What I Read in 2019

The following is a list of all the books I read in calendar year 2019. Despite it being an extremely busy year, I still managed to squeeze in reading time, mostly by avoiding distractions like sleep. I only listed the books I completed.

In this list are 26 fiction titles, 19 poetry collections, and 5 books of nonfiction. On a five point scale, almost all of these were in the 3 to 5 range. I only scored two books lower than 3. I’m not including scores here because I included them in GoodReads and, less consistently, LibraryThing.

What this list doesn’t show is all of the short fiction and individual poems I read in mailing lists, magazines, websites, literary journals and the like. Those together would probably equal around a thousand pages, or say four additional books.

I can say that it was the poetry books that got me to 50 titles for the year. Not that poetry is trite or easier to read than prose; it is simply that poetry books (the works of Evan S. Connell notwithstanding) are in the main shorter than prose works.

Though each of these books was in some way remarkable, I want to specifically call out five of them for sticking with me well after reading:

  • Laurus by Eugene Vodolazkin (fiction)
  • Here: Poems for the Planet, edited by Elizabeth Coleman (poetry)
  • Carceral Capitalism by Jackie Wang (nonfiction)
  • The Language of Saxophones by Kamau Daaood (poetry)
  • Becoming Superman by J. Michael Straczynski (memoir)

For 2020 I will track my reading a little differently: I will keep two lists, one for books and the other for short prose. As I ramp up my writing practice I will be reading A LOT of short stories as study for my own work. Keeping an account of this reading will help me figure out my own skills and shortcomings in the art.

Date Author Title
2019.01.17 Palmer, Ada Too Like the Lightning
2019.01.25 Steinmetz, Ferret Fix
2019.02.12 Greylock, TL The Blood-Tainted Winter
2019.02.14 Tucker, Phil Death March
2019.02.18 Clark, P. Djeli The Black God’s Drums
2019.02.25 Hernandez, Catherine Scarborough
2019.02.27 Link, Kelly Origin Stories
2019.03.13 Adams, John Joseph and LaValle, Victor (eds.) A People’s Future of the United States
2019.03.27 Oliver, Mary Why I Wake Early
2019.03.29 Huey, Amorak Ha Ha Ha Thump
2019.03.31 Dickinson, Seth The Monster Baru Cormorant
2019.04.02 Ferlinghetti, Lawrence A Coney Island of the Mind (50th anniversary edition)
2019.04.03 Ridl, Jack Saint Peter and the Goldfinch
2019.04.04 sax, sam madness
2019.04.11 Kocher, Ruth Ellen When the Moon Knows You’re Wandering
2019.04.13 Montes, Lara Mimosa The Somnambulist
2019.04.21 Cooper, Wyn Postcards from the Interior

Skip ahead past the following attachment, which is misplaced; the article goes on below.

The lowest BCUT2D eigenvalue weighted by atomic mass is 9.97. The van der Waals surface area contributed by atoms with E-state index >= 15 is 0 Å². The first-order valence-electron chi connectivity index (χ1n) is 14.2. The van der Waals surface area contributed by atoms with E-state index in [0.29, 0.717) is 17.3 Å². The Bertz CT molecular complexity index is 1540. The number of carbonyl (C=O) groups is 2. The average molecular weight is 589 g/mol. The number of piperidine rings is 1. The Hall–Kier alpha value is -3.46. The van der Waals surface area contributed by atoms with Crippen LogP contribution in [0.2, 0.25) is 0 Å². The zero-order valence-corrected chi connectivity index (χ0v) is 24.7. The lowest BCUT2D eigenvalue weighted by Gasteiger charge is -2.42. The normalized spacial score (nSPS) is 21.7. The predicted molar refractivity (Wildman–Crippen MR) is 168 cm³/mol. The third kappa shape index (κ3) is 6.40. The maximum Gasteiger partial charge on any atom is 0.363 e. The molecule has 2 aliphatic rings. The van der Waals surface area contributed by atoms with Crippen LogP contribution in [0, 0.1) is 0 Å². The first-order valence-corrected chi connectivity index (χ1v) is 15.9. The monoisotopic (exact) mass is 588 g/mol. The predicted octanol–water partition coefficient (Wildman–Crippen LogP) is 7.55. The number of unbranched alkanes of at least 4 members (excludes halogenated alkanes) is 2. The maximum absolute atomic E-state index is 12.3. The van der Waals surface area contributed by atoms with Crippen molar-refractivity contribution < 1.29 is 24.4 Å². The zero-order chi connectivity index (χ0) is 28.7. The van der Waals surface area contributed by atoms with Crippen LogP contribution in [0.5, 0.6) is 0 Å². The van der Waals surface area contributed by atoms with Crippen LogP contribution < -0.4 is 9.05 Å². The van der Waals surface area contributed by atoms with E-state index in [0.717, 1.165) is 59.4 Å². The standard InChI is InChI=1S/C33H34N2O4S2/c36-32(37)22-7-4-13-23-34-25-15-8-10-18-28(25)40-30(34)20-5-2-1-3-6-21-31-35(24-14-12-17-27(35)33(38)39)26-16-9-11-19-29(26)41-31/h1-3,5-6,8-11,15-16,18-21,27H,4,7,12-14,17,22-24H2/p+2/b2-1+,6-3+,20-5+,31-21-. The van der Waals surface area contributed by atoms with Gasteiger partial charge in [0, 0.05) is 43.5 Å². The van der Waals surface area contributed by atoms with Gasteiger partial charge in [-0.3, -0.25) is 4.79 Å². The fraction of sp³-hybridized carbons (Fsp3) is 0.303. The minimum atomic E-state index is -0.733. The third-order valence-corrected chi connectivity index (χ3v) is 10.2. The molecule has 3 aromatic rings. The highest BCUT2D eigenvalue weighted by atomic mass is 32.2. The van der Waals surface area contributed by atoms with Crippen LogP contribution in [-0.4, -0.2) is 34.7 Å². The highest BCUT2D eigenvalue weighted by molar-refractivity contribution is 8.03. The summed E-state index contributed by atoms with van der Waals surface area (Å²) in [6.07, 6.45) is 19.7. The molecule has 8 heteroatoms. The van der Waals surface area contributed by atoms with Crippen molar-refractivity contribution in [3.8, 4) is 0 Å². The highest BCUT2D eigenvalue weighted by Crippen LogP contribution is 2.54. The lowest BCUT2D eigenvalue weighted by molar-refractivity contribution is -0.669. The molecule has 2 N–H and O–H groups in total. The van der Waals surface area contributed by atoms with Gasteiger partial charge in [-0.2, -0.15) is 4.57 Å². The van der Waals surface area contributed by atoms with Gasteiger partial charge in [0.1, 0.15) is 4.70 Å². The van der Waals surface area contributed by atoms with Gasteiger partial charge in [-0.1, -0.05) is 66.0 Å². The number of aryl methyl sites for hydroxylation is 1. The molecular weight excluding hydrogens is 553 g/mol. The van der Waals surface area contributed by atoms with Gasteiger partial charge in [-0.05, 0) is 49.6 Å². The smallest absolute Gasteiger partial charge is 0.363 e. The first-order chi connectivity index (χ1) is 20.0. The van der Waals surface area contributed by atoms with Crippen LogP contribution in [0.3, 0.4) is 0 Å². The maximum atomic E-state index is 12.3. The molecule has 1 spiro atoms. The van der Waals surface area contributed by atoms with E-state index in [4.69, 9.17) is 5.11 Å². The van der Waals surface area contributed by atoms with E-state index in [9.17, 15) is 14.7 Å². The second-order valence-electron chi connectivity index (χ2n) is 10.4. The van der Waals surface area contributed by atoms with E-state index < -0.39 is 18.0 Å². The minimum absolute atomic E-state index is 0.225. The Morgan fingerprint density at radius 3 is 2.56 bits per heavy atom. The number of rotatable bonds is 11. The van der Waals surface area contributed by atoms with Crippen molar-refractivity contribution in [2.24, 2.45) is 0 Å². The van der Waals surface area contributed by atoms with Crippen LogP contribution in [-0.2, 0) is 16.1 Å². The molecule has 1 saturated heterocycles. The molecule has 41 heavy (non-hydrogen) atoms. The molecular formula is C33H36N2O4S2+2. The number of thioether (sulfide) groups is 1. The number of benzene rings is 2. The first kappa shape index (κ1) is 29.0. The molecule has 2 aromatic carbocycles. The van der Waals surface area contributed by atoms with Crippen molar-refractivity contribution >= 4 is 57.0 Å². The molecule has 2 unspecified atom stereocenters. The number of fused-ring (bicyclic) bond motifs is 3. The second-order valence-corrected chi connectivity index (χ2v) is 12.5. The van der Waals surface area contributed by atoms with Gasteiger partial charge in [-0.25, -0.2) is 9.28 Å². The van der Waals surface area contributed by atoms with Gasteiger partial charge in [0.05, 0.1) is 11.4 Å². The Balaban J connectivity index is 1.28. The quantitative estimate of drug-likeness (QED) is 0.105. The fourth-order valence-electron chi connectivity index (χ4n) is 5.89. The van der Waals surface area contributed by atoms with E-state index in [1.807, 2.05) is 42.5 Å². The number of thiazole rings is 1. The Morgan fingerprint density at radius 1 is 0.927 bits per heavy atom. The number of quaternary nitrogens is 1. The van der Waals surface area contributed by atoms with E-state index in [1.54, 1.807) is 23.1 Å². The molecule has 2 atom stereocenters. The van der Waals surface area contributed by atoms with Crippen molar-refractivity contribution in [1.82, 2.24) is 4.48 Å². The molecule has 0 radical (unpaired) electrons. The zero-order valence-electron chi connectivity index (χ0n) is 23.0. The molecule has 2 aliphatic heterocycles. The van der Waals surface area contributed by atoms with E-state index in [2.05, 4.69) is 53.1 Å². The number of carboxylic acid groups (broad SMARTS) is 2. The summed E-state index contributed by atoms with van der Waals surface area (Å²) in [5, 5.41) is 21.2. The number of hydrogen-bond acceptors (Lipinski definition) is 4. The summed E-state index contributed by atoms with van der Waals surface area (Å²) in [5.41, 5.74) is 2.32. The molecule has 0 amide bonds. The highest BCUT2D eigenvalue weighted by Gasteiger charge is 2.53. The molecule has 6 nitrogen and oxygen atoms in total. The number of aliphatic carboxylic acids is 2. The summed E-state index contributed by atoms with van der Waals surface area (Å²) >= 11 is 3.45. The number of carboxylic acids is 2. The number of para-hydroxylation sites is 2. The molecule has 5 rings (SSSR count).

2019.04.24 Evans, CJ A Penance
2019.04.25 Vodolazkin, Eugene Laurus
2019.04.30 Ostups, Artis Gestures
2019.05.10 Palmer, D. Thourson Ours is the Storm
2019.05.20 Comola, Jessica everything we met changed form & followed the rest
2019.05.26 Townsend, Tracy The Nine
2019.06.13 Coleman, Elizabeth J. (ed.) Here: Poems for the Planet
2019.06.20 Brace, Kristin Each Darkness Inside
2019.06.30 Krieger, Scott Illyrian Fugue
2019.07.01 Liu, Ken The Man Who Ended History: A Documentary
2019.07.04 Tomlinson, Patrick The Ark
2019.07.07 Tomlinson, Patrick Trident’s Forge
2019.07.12 Roanhorse, Rebecca Storm of Locusts
2019.07.17 Kowal, Mary Robinette Scenting the Dark and Other Stories
2019.07.27 Turgenev, Ivan First Love and Other Stories
2019.08.06 Kuznia, Yanni (ed.) A Fantasy Medley 2
2019.08.23 Chateaureynaud, Georges-Olivier A Life on Paper
2019.08.28 Daaood, Kamau The Language of Saxophones
2019.09.01 Serna, Rudolfo A. Snow Over Utopia
2019.09.06 Ivanova, Adelaide The Hammer
2019.09.19 Jin, Yong A Hero Born
2019.09.19 Breedlove, Lynn 45 Thought Crimes
2019.09.23 George, Jenny The Dream of Reason
2019.09.28 Kooser, Ted Local Wonders
2019.09.30 Rhein, Christine Wild Flight
2019.10.18 Harrison, Jim True North (re-read)
2019.10.29 Pimentel Chacon, Sasha Insides She Swallowed
2019.11.16 Straczynski, J. Michael Becoming Superman
2019.11.17 Buckell, Tobias It’s All Just a Draft
2019.12.02 Ashton, Dyrk Paternus: Wrath of Gods
2019.12.05 James, Marlon Black Leopard, Red Wolf
2019.12.17 Wang, Jackie Carceral Capitalism
2019.12.19 Fisher, Mark Capitalist Realism

Paws for Poetry

First, the most important news of the year. As of Christmas day, 2019, we have a cat! Internet, meet Poe, our Yooper ginger kitten. As near as we can tell he is about five months old. We adopted him from my girlfriend’s sister’s farm in Rudyard. Or rather, he adopted us. All of the cats were approachable, but Poe was the only one who stuck around to socialize after being fed.